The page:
Monday 18 December 2017

Debt deals for soldiers, gardai 'must stay secret' to avoid bribery risk

Charlie Weston Personal Finance Editor

GARDAI, soldiers and prison officers are vulnerable to being bribed and should not have their names put on a public register if they get a state-approved debt deal, a leading mortgage arrears campaigner has said.

Consumer advocate David Hall told representative bodies for the Army, Garda and prison service that it was in nobody's interest to have debt write-down deals for those in the State's security service publicly available.

His comments come after Garda representative bodies claimed that one officer a day was becoming insolvent, with others losing their homes through bankruptcy.

People who can get their bank or other creditors to allow them do a debt settlement arrangement or a personal insolvency arrangement will be listed on the website of the Insolvency Service.

There are some 40,000 members of the three services, with Mr Hall claiming that a large number of these would need to seek debt deals from their banks.

"Whose interest is served if a member of the gardai or Army's name and details appear on a public register stating they are insolvent?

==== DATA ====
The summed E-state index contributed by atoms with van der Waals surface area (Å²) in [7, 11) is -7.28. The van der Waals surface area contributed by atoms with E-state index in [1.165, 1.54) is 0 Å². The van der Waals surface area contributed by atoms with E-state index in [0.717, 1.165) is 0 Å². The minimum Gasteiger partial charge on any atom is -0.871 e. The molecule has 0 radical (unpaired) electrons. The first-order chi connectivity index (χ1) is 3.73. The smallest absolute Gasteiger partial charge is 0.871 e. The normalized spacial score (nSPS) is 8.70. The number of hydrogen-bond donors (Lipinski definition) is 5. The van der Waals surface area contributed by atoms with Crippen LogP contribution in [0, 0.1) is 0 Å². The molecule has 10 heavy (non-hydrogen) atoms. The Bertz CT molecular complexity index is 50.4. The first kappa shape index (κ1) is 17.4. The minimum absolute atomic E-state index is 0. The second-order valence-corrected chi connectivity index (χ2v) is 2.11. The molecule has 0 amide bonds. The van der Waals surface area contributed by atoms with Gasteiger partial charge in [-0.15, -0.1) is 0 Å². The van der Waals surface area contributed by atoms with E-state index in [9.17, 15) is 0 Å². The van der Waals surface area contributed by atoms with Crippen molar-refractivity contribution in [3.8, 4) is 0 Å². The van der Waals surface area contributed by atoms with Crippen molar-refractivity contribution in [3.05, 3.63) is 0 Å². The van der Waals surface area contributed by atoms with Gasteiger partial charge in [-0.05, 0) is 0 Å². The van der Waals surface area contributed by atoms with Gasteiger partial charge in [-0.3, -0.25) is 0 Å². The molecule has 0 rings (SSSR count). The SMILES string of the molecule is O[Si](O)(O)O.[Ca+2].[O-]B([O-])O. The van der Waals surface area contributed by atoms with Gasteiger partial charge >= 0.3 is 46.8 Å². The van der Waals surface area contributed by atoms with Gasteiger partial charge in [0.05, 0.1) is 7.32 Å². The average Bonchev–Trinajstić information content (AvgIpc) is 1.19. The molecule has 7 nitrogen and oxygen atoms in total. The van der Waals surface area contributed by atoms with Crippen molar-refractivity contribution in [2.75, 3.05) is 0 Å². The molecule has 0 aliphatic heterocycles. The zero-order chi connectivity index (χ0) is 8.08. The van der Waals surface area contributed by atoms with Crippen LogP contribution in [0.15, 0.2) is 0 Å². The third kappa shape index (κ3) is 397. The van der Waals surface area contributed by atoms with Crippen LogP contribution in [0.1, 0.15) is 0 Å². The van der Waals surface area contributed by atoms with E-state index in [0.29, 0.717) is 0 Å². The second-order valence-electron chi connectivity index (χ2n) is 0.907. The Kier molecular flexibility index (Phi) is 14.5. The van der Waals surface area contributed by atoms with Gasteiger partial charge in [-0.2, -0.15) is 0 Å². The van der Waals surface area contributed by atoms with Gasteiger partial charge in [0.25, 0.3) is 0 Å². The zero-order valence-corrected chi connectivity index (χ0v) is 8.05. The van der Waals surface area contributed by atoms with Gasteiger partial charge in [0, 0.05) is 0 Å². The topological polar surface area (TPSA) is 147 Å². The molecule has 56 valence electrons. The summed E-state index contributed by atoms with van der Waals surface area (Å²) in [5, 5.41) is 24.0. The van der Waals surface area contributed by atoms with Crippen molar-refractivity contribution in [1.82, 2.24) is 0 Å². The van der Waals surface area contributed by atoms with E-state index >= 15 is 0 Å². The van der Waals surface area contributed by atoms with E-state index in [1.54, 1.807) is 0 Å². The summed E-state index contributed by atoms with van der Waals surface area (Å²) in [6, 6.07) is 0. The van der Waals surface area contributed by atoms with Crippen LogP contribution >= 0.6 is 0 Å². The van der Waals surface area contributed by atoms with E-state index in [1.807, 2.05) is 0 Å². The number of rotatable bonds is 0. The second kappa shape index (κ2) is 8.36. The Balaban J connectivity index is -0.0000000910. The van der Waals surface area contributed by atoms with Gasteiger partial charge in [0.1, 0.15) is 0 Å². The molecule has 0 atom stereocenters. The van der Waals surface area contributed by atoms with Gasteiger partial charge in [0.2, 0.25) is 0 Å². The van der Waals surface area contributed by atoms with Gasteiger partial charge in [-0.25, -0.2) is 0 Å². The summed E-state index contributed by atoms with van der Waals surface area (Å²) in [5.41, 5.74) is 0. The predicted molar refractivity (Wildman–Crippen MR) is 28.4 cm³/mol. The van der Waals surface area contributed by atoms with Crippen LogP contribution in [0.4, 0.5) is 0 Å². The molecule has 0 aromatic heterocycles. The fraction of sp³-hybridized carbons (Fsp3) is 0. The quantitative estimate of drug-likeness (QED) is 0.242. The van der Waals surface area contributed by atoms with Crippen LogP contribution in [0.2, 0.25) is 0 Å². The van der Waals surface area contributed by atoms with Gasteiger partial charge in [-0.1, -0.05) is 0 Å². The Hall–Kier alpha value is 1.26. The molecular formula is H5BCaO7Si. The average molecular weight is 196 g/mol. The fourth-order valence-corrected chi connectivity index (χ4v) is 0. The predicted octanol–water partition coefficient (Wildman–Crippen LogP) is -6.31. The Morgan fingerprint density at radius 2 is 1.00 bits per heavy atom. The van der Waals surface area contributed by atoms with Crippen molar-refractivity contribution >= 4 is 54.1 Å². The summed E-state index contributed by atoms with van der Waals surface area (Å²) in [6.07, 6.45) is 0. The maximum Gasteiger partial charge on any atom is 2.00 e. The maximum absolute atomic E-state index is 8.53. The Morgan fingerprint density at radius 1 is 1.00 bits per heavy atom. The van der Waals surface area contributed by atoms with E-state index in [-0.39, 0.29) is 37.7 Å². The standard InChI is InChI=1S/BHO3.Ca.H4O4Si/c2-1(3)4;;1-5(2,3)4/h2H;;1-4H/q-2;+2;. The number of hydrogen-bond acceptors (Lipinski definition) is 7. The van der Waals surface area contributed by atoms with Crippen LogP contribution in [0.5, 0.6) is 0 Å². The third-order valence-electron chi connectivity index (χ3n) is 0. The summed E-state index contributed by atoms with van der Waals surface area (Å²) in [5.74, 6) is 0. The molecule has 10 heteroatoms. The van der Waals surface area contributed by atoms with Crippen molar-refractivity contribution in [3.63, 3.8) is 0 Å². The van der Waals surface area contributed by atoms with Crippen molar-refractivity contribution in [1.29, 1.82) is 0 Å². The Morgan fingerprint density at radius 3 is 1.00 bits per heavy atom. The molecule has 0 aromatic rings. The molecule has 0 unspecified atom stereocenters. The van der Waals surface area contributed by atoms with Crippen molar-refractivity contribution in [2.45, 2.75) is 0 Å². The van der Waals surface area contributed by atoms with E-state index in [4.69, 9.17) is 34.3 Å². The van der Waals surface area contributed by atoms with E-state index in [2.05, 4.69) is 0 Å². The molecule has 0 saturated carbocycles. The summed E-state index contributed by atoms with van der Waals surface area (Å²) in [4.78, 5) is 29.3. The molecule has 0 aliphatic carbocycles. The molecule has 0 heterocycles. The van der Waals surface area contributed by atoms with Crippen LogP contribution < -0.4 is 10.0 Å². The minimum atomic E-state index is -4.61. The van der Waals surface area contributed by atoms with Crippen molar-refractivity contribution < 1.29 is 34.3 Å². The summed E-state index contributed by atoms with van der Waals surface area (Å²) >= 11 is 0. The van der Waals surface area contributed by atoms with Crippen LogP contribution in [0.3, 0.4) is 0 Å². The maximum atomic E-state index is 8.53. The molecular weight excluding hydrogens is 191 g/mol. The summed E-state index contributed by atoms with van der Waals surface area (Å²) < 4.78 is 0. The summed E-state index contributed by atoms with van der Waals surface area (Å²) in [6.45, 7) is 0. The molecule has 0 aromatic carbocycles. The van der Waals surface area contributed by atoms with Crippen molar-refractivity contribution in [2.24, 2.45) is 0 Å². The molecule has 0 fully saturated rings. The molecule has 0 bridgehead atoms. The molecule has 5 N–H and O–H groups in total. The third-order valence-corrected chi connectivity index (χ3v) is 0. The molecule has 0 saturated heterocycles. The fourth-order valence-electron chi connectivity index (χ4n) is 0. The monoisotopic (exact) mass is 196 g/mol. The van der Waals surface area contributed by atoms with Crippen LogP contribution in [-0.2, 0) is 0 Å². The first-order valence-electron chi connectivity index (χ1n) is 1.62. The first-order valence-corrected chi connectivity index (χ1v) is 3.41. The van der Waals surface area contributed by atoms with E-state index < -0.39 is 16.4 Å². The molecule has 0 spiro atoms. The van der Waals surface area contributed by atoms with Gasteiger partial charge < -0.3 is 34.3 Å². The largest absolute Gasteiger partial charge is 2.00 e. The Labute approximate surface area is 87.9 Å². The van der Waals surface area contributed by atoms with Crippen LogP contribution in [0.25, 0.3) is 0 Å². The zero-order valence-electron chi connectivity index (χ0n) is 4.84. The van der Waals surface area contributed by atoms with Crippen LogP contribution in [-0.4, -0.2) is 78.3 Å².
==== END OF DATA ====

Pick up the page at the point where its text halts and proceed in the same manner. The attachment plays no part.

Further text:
"Would there be a higher risk of people in that position being approached and bribed, which could have a significant impact on security and crime?"

He called on Justice Minister Alan Shatter and Finance Minister Michael Noonan to make members of the Army, gardai and prison service an exception from the new "name-and-shame" rules as part of formal debt deals.

"There is a heightened risk of members of the security forces being bribed which could cause a security risk for the State."

Mr Hall said Mr Shatter had verbally promised that people in the security services would not be disciplined if they did a formal debt deal.

But he said there was a need for greater clarity, especially for those made bankrupt.

And Mr Hall claimed that bank staff were not properly trained to deal with borrowers who were in financial and emotional distress, especially those from the Garda, Army and prison service.

Mr Hall's Irish Mortgage Holders' Organisation recently did a deal with AIB which will see it offering free advice to customers of AIB, EBS and Haven who are in mortgage arrears but have yet to approach their lender to seek a deal.

Irish Independent

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